How to Build Your Organization's HR Business Processes - Sample List of HR Activities

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How to Build Your Organization's HR Processes - Sample List of HR Activities

Designing your company's HR business processes will allow you to make a distinction between the activities that are assigned to the Human Resources Department (mission and role) or, conversely, to the management. It also allows acquiring a global vision of the different steps followed by employees during their entire lifecycle in the company, as well as clarifying the organizational culture in relation to HR management. Both in the literature and in practice, two main trends may be identified:

  • The HR Department as a provider of avisory and services: It is the most up-to-date and demanding version of the HR Department. It consists in advising and supporting managers in their relations with their staff (e.g. advising them on staff recruitment/selection and development strategies, negotiating terms and conditions of employment, etc.) . In such cases, Chief HR Officers act as "business partners" for the company's management. They contribute to designing both the company's strategy and business plans.
  • The HR Department as a "logistical supermarket" for managers: The HR Department takes orders from managers and carries them out. It does not take part in the writing of job profiles, does not intervene in the assessment of candidates during the recruitment process, and it does not provide advice on staff development issues. In other words, it serves as a back-office for the company's management, managing and updating the HR information system data.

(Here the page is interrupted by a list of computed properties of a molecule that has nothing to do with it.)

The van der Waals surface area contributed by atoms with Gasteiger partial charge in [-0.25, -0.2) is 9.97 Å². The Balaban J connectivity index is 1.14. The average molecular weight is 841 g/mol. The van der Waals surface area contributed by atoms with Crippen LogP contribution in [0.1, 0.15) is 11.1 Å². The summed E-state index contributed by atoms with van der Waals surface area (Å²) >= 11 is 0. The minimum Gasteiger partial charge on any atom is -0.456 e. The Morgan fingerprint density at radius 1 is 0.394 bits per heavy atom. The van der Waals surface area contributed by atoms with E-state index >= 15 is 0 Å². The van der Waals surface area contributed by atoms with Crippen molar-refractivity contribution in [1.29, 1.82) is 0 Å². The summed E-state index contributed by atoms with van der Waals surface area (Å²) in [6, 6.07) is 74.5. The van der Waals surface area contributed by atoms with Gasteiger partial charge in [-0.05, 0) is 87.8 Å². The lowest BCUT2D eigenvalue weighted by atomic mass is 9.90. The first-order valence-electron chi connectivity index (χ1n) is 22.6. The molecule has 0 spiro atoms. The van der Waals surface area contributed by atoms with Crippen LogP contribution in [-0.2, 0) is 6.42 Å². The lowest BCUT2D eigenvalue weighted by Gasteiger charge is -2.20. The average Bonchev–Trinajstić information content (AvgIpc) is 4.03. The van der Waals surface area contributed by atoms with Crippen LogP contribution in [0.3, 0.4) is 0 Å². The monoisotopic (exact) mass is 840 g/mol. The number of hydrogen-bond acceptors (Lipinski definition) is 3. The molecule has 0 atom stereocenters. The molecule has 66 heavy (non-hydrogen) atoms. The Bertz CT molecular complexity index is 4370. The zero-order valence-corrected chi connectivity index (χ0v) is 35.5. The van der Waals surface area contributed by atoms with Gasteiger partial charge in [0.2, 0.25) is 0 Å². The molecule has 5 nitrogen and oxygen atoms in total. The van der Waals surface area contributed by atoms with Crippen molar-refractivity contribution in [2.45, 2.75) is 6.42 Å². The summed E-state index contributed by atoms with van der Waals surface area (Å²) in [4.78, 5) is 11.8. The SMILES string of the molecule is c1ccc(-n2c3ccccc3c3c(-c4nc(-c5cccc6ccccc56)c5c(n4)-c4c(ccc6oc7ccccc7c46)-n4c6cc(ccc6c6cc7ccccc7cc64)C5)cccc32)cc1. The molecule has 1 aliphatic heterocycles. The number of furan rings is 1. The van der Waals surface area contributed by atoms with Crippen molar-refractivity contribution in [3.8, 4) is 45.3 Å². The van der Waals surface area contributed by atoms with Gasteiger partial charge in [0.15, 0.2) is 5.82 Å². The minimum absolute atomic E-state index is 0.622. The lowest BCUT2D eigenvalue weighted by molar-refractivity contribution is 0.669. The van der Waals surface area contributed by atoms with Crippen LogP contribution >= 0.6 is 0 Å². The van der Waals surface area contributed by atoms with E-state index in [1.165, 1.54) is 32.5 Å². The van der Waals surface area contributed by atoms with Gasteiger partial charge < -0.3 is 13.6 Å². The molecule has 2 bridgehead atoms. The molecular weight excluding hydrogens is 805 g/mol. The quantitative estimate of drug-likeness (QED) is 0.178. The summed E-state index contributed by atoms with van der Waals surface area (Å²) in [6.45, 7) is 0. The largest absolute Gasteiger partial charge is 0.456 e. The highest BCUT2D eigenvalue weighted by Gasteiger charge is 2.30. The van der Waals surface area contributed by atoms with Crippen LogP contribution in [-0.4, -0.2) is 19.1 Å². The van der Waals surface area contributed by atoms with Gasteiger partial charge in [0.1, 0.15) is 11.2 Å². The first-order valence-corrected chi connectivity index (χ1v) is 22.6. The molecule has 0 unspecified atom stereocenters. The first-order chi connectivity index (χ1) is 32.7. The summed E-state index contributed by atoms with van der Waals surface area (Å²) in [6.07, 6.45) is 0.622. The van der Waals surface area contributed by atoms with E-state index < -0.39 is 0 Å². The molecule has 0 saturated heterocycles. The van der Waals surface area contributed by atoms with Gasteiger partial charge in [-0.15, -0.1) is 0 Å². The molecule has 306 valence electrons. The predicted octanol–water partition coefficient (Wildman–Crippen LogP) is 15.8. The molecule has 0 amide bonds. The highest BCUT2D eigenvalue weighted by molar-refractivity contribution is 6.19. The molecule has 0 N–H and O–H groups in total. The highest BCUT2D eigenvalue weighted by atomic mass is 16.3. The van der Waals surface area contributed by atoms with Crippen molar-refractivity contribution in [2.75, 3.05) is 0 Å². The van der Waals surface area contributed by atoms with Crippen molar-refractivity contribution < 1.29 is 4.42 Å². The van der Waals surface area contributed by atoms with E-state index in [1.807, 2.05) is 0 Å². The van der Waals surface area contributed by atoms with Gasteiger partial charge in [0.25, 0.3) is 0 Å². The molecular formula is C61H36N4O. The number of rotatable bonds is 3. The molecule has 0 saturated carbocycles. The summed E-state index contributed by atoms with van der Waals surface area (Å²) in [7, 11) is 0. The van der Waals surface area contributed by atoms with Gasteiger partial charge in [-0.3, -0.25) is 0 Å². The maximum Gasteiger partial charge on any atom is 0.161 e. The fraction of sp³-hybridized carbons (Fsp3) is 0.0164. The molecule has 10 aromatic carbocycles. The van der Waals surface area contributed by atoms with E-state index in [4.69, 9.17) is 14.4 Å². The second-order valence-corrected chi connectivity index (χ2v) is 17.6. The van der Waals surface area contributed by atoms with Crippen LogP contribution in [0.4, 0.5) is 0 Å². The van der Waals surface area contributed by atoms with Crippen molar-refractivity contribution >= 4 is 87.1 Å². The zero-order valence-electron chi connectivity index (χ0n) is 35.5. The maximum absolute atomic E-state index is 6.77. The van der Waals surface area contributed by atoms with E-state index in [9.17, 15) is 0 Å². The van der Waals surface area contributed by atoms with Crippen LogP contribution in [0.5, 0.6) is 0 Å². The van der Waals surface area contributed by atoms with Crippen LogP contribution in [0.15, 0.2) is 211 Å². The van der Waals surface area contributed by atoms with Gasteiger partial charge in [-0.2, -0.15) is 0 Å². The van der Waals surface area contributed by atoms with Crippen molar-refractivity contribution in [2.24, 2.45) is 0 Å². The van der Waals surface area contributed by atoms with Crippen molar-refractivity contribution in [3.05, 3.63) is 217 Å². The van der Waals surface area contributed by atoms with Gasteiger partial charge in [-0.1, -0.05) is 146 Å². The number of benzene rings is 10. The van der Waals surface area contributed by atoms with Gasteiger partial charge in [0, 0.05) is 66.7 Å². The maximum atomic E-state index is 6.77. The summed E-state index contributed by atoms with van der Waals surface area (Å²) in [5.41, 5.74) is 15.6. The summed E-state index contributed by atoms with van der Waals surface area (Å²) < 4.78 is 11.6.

In the first case, the HR Department serves as a vehicle of the company’s organizational culture. It is not rare that it is endowed with a veto right against decisions of the management that could stand in contradiction with the organizational culture. The second version can mainly be found in large companies that are highly centralized or organized along lines of products – as well as in very small structures in which the boss rules with unlimited power.

TOOLS
 

The design of the company's HR business processes is mainly supported by the two following tools:

  1. The list of the company's HR management activities: The aim of this listing is to get an overview of all Human Resources-related processes in the company. This step is a prerequisite to the assignment of the responsibilities to the different organizational players.
  2. The responsibility assignment matrix for HR Management activities: The aim of this table is to assign all HR Management activities to the different organizational players; its contents will reflect the importance given to the HR Department.
     
PRACTICE
 

1. Inventory of HR activities: The first step in the design of the company's Human Resources processes consists in listing up all the activities that you consider to be part of your company’s HR management, without bothering about their assignment yet. Once all these tasks have been listed up, you can group them into a "catalogue of HR activities".

To do so, you can base your analysis on the following sample list of the HR activities of a multinational company's "Logistics" Division. Although it is based on a multinational structure, this example may very easily be adapted to the duties of an SME’s Chief HR Officer.